Speech on Debate on Vote 27: Office of the Chief Justice
Speech by ACDP MP, Steve Swart

Issued by the ACDP Parliamentary Media Office

ACDP highlights infrastructural challenges at courts that undermine the delivery of justice

May 9, 2023


The Chief Justice and Judiciary account to the people of South Africa through the Annual Judiciary Report. This as in terms of section 165(2) the courts are subject only to the Constitution and the law. The establishment of the OCJ was envisaged in way back in 2010 as the first phase towards an independent Judiciary-led court administration system in order to fully realise the independence of the judiciary. The OCJ’s core function is to render support to the Chief Justice in executing administrative and judicial powers and duties. It is a state department which accounts directly to Parliament.

The ACDP is deeply concerned about the delays in the policy on judicial governance and court administration. We note the minister’s statement that had now reached the stage where it was ready for engagement with stakeholders. The intention was to finalise these engagements by October this year. The Minister indicated that the outcome of these engagements would inform any necessary legislative amendments. We fully appreciate the Judiciary’s frustration with the lack of finality, given that reports were tabled way back in 2013. Once more, we urge the finalisation of the policy and its accompanying legislation as a priority. Not only is the establishment of a single judiciary a constitutional imperative but also the lack of an appropriate policy and legislative framework contributes to the many inefficiencies and other challenges that our judicial system experiences.

Information technology continues to play an important role in ensuring an efficient court system. The court online system consists of case management and an evidence management (caselines) component. While the ACDP appreciates that the Court Online system is still in a pilot phase, and that the caselines component is subject to litigation, we trust that the whole system will be rolled out to more courts, given the benefits it offers for filing documents electronically, and helping minimise the physical movement of people and paper-based processes in litigation.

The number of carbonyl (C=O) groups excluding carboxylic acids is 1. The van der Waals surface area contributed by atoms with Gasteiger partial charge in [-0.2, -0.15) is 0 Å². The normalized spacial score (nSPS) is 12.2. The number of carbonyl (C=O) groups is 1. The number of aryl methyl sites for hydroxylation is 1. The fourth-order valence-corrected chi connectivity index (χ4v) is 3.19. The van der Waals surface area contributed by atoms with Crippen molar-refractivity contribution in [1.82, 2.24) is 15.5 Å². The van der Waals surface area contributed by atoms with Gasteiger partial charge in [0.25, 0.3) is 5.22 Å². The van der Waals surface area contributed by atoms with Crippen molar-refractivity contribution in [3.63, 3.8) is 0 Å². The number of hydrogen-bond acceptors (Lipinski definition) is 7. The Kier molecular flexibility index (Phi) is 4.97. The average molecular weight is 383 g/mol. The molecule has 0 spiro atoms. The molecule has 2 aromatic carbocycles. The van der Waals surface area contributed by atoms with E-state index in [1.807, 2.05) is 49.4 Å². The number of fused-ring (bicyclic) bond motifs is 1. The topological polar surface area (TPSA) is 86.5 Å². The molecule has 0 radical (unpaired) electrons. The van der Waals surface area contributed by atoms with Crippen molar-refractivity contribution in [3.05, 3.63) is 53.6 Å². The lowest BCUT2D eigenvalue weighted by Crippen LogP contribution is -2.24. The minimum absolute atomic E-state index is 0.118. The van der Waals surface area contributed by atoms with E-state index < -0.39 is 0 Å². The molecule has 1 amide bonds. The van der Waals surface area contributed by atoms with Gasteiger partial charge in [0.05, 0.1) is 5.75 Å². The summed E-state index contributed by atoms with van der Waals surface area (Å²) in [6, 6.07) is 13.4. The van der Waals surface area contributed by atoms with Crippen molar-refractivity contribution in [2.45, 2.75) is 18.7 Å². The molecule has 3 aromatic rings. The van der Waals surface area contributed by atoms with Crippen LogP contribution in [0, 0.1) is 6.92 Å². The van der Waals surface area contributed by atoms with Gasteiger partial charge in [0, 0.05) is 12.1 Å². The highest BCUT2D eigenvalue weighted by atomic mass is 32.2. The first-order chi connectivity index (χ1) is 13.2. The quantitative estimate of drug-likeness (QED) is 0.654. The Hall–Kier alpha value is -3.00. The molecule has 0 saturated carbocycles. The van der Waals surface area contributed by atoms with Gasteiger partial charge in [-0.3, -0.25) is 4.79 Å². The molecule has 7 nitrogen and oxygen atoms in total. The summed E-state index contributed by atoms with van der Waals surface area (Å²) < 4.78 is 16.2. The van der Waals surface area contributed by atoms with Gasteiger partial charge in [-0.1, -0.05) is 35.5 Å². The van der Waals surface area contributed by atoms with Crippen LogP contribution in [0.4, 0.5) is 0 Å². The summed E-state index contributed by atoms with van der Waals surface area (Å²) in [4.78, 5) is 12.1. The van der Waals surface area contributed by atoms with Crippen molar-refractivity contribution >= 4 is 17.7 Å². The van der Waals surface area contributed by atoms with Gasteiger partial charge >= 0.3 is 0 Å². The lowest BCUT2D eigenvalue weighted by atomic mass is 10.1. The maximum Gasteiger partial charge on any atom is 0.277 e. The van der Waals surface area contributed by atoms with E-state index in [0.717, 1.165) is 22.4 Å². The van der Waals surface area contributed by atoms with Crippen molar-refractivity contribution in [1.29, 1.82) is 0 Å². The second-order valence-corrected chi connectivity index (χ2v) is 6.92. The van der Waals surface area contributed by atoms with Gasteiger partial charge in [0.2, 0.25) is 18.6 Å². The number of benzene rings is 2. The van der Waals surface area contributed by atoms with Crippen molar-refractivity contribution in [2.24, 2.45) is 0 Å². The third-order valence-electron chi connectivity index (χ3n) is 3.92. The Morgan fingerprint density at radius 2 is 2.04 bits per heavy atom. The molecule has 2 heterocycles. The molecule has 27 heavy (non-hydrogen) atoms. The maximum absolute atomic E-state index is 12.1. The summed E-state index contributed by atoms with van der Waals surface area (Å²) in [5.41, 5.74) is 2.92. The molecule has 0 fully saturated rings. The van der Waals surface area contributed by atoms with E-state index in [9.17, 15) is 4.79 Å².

The OCJ continues to be affected by the budget cuts that were made to its baseline in 2020/21 as a result of the impact of the Covid-19 pandemic on the economy. This is despite receiving an additional allocation of R39 million in 2022/23 to strengthen the justice system and the courts. The budget cuts have necessitated reprioritisation of resources to support key government priorities, including court modernisation and digitalisation to improve access to justice and the services of the superior courts.

During recent oversight visits to superior and magistrate’s courts countrywide, we witnessed first-hand the many very serious infrastructure and maintenance-related problems. Many courts are dilapidated and some of the court buildings have serious structural challenges, for example, the leaking roofs. The Committee heard from the Judiciary, who are frustrated at being drawn into managing issues around court management rather than attend to their core function, largely because of communication challenges between the Justice Department, the OCJ and DPWI. In summary, the infrastructure problems are undermining the delivery of justice to the people.

Loadshedding is impacting court performance. While the SCA is exempt from loadshedding, and that almost all Superior Courts have generators, challenges remain at magistrate’s courts, or where there is water at High Courts due to loadshedding affecting pumps. This again affects the courts which have to close when there is no water.

Lastly, the ACDP would like to express its appreciation to the judiciary for its hard and committed work under Chief Justice Zondo and to the OCJ for the support it provides under difficult budgetary conditions.

I thank you.”


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